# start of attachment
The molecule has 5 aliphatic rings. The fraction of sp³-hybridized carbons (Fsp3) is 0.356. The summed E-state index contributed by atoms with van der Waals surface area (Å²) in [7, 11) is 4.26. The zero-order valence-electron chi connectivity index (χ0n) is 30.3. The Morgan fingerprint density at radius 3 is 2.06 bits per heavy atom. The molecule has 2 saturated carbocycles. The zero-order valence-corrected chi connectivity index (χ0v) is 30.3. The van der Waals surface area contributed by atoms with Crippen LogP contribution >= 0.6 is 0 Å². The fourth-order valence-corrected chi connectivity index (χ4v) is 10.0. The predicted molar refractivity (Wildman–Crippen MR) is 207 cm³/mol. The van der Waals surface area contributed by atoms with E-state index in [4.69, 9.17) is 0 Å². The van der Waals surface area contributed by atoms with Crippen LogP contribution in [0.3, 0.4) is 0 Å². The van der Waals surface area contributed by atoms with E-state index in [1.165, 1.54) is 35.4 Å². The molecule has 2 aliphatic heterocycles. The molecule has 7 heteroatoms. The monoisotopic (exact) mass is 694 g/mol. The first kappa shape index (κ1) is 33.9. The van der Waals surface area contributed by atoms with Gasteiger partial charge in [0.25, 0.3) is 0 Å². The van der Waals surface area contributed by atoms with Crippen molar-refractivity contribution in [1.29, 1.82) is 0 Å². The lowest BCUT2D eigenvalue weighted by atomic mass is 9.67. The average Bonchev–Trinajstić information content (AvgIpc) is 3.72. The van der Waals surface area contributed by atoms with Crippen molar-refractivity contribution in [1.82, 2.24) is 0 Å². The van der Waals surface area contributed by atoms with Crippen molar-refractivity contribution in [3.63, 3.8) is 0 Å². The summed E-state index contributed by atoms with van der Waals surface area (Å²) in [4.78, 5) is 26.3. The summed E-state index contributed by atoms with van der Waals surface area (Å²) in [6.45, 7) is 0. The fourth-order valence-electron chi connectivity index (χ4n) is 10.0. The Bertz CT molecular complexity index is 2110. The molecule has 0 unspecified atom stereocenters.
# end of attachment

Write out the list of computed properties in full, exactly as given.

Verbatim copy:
The molecule has 5 aliphatic rings. The fraction of sp³-hybridized carbons (Fsp3) is 0.356. The summed E-state index contributed by atoms with van der Waals surface area (Å²) in [7, 11) is 4.26. The zero-order valence-electron chi connectivity index (χ0n) is 30.3. The Morgan fingerprint density at radius 3 is 2.06 bits per heavy atom. The molecule has 2 saturated carbocycles. The zero-order valence-corrected chi connectivity index (χ0v) is 30.3. The van der Waals surface area contributed by atoms with Crippen LogP contribution >= 0.6 is 0 Å². The fourth-order valence-corrected chi connectivity index (χ4v) is 10.0. The predicted molar refractivity (Wildman–Crippen MR) is 207 cm³/mol. The van der Waals surface area contributed by atoms with E-state index in [4.69, 9.17) is 0 Å². The van der Waals surface area contributed by atoms with Crippen LogP contribution in [0.3, 0.4) is 0 Å². The van der Waals surface area contributed by atoms with E-state index in [1.165, 1.54) is 35.4 Å². The molecule has 2 aliphatic heterocycles. The molecule has 7 heteroatoms. The monoisotopic (exact) mass is 694 g/mol. The first kappa shape index (κ1) is 33.9. The van der Waals surface area contributed by atoms with Gasteiger partial charge in [0.25, 0.3) is 0 Å². The van der Waals surface area contributed by atoms with Crippen molar-refractivity contribution in [1.29, 1.82) is 0 Å². The lowest BCUT2D eigenvalue weighted by atomic mass is 9.67. The average Bonchev–Trinajstić information content (AvgIpc) is 3.72. The van der Waals surface area contributed by atoms with Crippen molar-refractivity contribution in [1.82, 2.24) is 0 Å². The van der Waals surface area contributed by atoms with Crippen molar-refractivity contribution in [3.63, 3.8) is 0 Å². The summed E-state index contributed by atoms with van der Waals surface area (Å²) in [4.78, 5) is 26.3. The summed E-state index contributed by atoms with van der Waals surface area (Å²) in [6.45, 7) is 0. The fourth-order valence-electron chi connectivity index (χ4n) is 10.0. The Bertz CT molecular complexity index is 2110. The molecule has 0 unspecified atom stereocenters.